January 26, 2022
After 92 years, Camden's Woodrow Wilson High – one of the city's two main public high schools – will officially be getting a new name.
The former president's "racist values" were cited as the reason the Camden City School District's board of education voted to affirm a new name at their most recent meeting, according to Superintendent Katrina McCombs. The new moniker, "Eastside High School," will go into effect for the 2022-2023 school year.
The renaming process took about two months and included forming a ten-person committee and polling roughly 200 of the school's 600-plus students. The process was slated to start in 2020 but was delayed due to the COVID-19 pandemic.
Other namesakes considered were former President Barack Obama, the civil rights icon U.S. Rep. John Lewis and the district's late former school board president, Martha Wilson.
Camden's school district is not acting alone, joining a nationwide wave of schools dedicated to Wilson and other prominent but racist historical figures that are changing their names.
That includes Princeton University, which scrubbed Wilson's name from its School of Public International Affairs in 2020, even though he was president of the university for eight years.
Bryn Mawr College, where the former president briefly taught in the 1880s, removed a historical marker commemorating his time at the school last year.
Additionally, Washington D.C.'s city council voted last month to rename the city's Woodrow Wilson High School the Jackson-Reed High School in honor of the school's first Black teacher, Edna Jackson, and its first Black principal, Vincent Reed.
Renaming the school had become a local political football in the capitol, as there was disagreement over who the new namesake should be. Some believed the school should be renamed in honor of famous Black playwright August Wilson.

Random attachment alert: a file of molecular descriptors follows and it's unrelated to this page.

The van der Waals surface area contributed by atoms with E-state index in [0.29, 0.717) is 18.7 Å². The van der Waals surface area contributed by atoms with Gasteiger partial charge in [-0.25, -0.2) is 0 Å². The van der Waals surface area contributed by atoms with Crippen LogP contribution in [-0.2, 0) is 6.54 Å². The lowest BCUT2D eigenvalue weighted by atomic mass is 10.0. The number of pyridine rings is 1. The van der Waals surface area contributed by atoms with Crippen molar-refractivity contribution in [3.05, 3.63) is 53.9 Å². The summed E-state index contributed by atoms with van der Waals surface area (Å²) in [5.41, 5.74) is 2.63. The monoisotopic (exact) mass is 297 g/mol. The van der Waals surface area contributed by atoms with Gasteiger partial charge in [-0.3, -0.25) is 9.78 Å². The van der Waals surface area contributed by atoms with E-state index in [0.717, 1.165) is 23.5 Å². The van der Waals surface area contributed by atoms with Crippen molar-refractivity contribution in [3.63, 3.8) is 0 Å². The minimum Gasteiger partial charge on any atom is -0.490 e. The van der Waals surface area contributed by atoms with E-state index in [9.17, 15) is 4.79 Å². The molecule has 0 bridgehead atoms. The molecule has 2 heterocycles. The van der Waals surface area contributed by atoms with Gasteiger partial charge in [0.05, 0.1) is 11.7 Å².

Camden seems to have avoided this sort of conflict by going with a more generic geographic name.
The School District of Philadelphia took similar action with the Fanny Jackson Coppin School, which was named after former President Andrew Jackson until this summer.
Although his face is still on the $20 bill, Jackson is now widely acknowledged as one of the nation's most bigoted and violent leaders. He was a slave owner and a main claim to fame of his was the horrific mistreatment of American Indian populations throughout the American South.
But the Philly district does still have a Woodrow Wilson Middle School in the Northeast section of the city. A spokesperson said that while there are currently no plans to rename that school, there is a process for name changes in place. It would start with the submission of a school name request form to the district.
The former president is perhaps best known for guiding the nation through World War I, but he also had a strong distaste for African Americans.
Despite winning over some Black voters in the 1912 election, Wilson went on to re-segregate several federal agencies which had been integrated in the wake of the Civil War, including the U.S. Treasury Department and the U.S. Postal Service.
Wilson also personally fired 15 of the 17 Black supervisors in the federal service in 1912 and replaced them with white appointees.